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A few people have been talking about Brooklands banked curves, and having to opt for Carrera.

Scalextric used to make strongly banked curves - but these have been discontinued. The reason is that the geometry of such curves causes modern cars (GTs and F1 for example) to ground out - the low ride height and long chassis apparently means it just doesn't work.

And it stands to reason that a radius 2 (1:1 scale probably = monaco hairpin tightness) cars possibly will do that.

But do they, if any of you have scalex old banked curves? And what happens to these modern cars when raced on Carrera banked track - surely the geometry is the same?
 

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I can speak for the Carrera track.

I've got a four-lane tri-oval running the two middle-sized curves (2/30 and 3/30). They are about the same as Scalextric Radius 4 and (if it was produced) Radius 5.

As Carrera track is 1/24 scale it is bigger so the angle of attack is shallow enough for any 1/32 car.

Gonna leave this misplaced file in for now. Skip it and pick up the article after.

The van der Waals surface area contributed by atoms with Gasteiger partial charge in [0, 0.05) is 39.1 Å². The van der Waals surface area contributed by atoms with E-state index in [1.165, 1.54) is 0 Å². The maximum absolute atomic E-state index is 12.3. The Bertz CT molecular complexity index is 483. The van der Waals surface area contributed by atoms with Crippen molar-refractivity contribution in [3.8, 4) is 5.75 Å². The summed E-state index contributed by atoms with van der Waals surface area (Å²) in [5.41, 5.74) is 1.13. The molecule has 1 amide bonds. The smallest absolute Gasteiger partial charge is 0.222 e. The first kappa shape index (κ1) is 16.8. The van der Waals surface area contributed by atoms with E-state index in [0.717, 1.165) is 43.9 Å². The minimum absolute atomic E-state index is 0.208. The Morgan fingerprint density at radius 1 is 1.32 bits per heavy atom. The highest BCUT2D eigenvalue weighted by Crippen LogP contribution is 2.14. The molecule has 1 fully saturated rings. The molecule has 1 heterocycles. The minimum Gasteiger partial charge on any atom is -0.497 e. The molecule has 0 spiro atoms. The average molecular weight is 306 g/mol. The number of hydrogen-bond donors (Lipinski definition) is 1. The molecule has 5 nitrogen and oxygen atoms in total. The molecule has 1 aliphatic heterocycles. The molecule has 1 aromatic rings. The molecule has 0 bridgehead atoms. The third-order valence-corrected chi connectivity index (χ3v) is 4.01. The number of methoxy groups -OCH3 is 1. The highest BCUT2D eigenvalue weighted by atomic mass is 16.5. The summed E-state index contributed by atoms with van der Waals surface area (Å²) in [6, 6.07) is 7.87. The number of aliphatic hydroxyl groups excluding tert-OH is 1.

To do justice to Brooklands (or indeed any major oval) you'd have to use the two widest Carrera curves, 3/30 and 4/15. I would have got the widest 4/15 for my own personal Daytona but I don't have enough room!!!
 

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QUOTE the geometry of such curves causes modern cars (GTs and F1 for example) to ground out - the low ride height and long chassis apparently means it just doesn't work.

Not really answering your questions astro but I thought I'd throw this in:

The banking was quite severe as I recall. If you look at cars such as the old Scalextric F1 Brabham, BRM, McLaren, etc. that were made to run on this banking two things are apparent:

1. Although the cars are approximately the right length overall the wheelbase is way short.

2. The front wheels just slop about above track height making the cars effectively "tripods".

These two factors together meant that the cars could negotiate the steep banking with ease. If they had been true scale models I reckon many would have ground out even with cars as they were back in those days.
 

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Surely the wheelbase should be longer than usual to minimise the overhangs, rather than be shorter and increase the overhangs.

A short wheelbase helps to negotiate bumps while a long wheelbase helps on banking.

Here's a pic to illustrate:



McLaren
 
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